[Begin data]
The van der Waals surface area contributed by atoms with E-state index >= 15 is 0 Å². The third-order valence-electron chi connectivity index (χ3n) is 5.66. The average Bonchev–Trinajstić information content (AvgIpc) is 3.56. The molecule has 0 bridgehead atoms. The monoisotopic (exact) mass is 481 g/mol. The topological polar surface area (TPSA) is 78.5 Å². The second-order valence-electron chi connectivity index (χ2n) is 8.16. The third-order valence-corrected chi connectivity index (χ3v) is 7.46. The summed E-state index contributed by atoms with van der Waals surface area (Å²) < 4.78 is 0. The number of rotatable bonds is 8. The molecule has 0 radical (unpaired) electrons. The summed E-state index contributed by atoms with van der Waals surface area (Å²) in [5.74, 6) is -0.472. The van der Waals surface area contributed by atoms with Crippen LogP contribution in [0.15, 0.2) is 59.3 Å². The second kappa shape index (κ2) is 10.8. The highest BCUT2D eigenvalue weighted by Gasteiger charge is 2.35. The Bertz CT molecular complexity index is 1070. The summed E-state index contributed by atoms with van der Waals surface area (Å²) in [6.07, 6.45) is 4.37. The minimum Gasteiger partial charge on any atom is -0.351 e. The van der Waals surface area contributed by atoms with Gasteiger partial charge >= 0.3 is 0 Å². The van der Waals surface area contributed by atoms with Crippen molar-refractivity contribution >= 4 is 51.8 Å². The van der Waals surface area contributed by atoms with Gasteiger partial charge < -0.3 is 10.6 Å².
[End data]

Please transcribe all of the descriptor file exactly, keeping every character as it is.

The van der Waals surface area contributed by atoms with E-state index >= 15 is 0 Å². The third-order valence-electron chi connectivity index (χ3n) is 5.66. The average Bonchev–Trinajstić information content (AvgIpc) is 3.56. The molecule has 0 bridgehead atoms. The monoisotopic (exact) mass is 481 g/mol. The topological polar surface area (TPSA) is 78.5 Å². The second-order valence-electron chi connectivity index (χ2n) is 8.16. The third-order valence-corrected chi connectivity index (χ3v) is 7.46. The summed E-state index contributed by atoms with van der Waals surface area (Å²) < 4.78 is 0. The number of rotatable bonds is 8. The molecule has 0 radical (unpaired) electrons. The summed E-state index contributed by atoms with van der Waals surface area (Å²) in [5.74, 6) is -0.472. The van der Waals surface area contributed by atoms with Crippen LogP contribution in [0.15, 0.2) is 59.3 Å². The second kappa shape index (κ2) is 10.8. The highest BCUT2D eigenvalue weighted by Gasteiger charge is 2.35. The Bertz CT molecular complexity index is 1070. The summed E-state index contributed by atoms with van der Waals surface area (Å²) in [6.07, 6.45) is 4.37. The minimum Gasteiger partial charge on any atom is -0.351 e. The van der Waals surface area contributed by atoms with Gasteiger partial charge >= 0.3 is 0 Å². The van der Waals surface area contributed by atoms with Crippen molar-refractivity contribution >= 4 is 51.8 Å². The van der Waals surface area contributed by atoms with Gasteiger partial charge < -0.3 is 10.6 Å².